July 21, 2010 in Current Affairs, Fundamental Rights, Web/Tech | Permalink | Comments (0) | TrackBack (0)

Tuesday, July 20, 2010

The Tea Party Constitution and Its Critics

The Constitutional Accountability Center this week launched a new project, Strange Brew: The Constitution According to the Tea Party, to take on Tea Party claims about the U.S. Constitution.  Its first publication in the project, an issue brief titled Setting the Record Straight: The Tea Party and the Constitutional Powers of the Federal Government, by Elizabeth Wydra and David Gans, challenges claims by Tea Partiers and others that "our Constitution created a sharply limited national government and that the modern federal government vastly oversteps those limits."

Here's a taste of Wydra and Gans's response:

Contrary to Tea Party claims, the Founders created a federalism that allowed for a significant role for states and local governments, but created a strong central government with sufficient power to govern a united country. . . .  As made clear in the Constitution's soaring Preamble, our Founders invested federal lawmakers with broad powers to promote the "common defense" and "general welfare" of "we the people of the United States."

The Tea Party story about our sharply limited national government is not only inconsistent with the words and intentions of our Founding generation, but it also requires a form of selective amnesia about the important changes made to the Constitution by successive generations of Americans.  Since the Founding, the American people, at critical moments in our country's history, have amended the Constitution and added to Congress's express constitutional powers, ensuring Congress has all the tools it needs to address national problems and protect the constitutional rights of all Americans.  Indeed, most of the amendments added to the Constitution during the 19th and 20th Centuries expanded the power of the federal government.  The Tea Party's reading of the Constitution depends on ignoring or repealing these critical amendments.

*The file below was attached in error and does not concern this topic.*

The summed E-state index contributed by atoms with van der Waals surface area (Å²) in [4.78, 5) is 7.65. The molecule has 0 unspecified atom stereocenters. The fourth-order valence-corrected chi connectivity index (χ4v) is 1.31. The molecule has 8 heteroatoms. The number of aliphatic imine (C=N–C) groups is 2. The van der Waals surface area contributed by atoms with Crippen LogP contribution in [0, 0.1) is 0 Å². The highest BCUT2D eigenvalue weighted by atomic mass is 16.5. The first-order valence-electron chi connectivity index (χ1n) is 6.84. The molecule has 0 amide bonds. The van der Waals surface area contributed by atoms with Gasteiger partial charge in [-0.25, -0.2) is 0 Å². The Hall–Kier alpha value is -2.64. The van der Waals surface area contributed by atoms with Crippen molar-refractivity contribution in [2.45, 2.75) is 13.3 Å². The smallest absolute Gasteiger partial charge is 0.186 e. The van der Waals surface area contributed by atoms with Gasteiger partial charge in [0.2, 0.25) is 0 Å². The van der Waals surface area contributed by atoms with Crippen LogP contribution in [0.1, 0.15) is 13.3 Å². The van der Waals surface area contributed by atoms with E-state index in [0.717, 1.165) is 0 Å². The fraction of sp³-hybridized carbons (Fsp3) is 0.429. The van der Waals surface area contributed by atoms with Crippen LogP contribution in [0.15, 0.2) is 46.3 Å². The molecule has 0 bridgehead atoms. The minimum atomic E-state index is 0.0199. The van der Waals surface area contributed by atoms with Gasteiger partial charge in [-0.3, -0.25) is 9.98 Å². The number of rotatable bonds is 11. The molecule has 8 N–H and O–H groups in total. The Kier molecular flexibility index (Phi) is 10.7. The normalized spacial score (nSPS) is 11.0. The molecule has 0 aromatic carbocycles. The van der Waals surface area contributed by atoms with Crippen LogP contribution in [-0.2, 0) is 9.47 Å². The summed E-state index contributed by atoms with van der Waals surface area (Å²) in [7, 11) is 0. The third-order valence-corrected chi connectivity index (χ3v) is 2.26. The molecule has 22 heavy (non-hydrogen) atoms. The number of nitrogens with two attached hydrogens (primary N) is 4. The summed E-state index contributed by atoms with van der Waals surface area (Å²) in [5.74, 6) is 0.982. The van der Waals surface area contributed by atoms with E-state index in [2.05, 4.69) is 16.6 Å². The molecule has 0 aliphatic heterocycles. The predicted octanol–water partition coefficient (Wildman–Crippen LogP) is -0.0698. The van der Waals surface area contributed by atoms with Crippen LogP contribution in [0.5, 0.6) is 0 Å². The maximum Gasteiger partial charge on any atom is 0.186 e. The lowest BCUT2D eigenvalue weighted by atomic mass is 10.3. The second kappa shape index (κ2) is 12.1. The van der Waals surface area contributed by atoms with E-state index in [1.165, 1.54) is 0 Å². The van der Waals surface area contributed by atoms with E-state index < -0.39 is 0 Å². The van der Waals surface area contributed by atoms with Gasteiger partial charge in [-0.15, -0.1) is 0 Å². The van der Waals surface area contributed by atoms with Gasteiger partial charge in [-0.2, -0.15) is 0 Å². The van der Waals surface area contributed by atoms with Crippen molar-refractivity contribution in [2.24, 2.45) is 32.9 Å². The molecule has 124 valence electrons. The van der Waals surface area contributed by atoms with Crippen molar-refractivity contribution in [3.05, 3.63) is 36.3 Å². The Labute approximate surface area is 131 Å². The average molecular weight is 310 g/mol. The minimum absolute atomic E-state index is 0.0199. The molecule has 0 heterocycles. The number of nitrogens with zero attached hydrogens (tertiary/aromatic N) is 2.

We've posted on this last point here and here.


July 20, 2010 in Congressional Authority, Interpretation | Permalink | Comments (2) | TrackBack (0)

Sotomayor Biography and Memoir

Sonia Sotomayor is "honored to be working with the distinguished publishing house of Alfred A. Knopf on the publication of my memoir,” according to Knopf, which has announced the signing of a contract for the as-yet-untitled memoir. 

There is also no publication date, but for those who are anxious to read about Sotomayor, a new biography Sonia Sotomayor: The True American Dream has just hit the bookstores.  The biographer is Antonia Felix, who has also penned the biographies Condi:The Condoleezza Rice Story; Laura: America's First Lady, First Mother, as well as biographies of Andrea Bocelli, Harry Connick Jr.; and Wesley K. Clark.  

Felix's approach is generally not a critical one.  The Sotomayor biography is likewise flattering.  Steve Weinberg, reviewing the book in the Kansas City Star begins by saying:

Based on the research of Kansas biographer Antonia Felix, U.S. Supreme Court Justice Sonia Sotomayor should perhaps be canonized.

Weinberg also notes that Sotomayor did not cooperate with Felix in the writing of the biography.    The Felix biography joins several others including Sonia Sotomayor: Una sabia decision in the Vintage Espanol series, several young readers books, and a comic book  in the "Female Force" series (excerpt pictured below).



July 20, 2010 in Books, Gender, Race | Permalink | Comments (1) | TrackBack (0)

Kagan Confirmed by Judiciary Senate Committee

The vote was 13-6, largely along party lines, with Lindsey Graham joining the majority of Democrats in the Senate Judiciary Committee to confirm the nomination of Elena Kagan to the United States Supreme Court.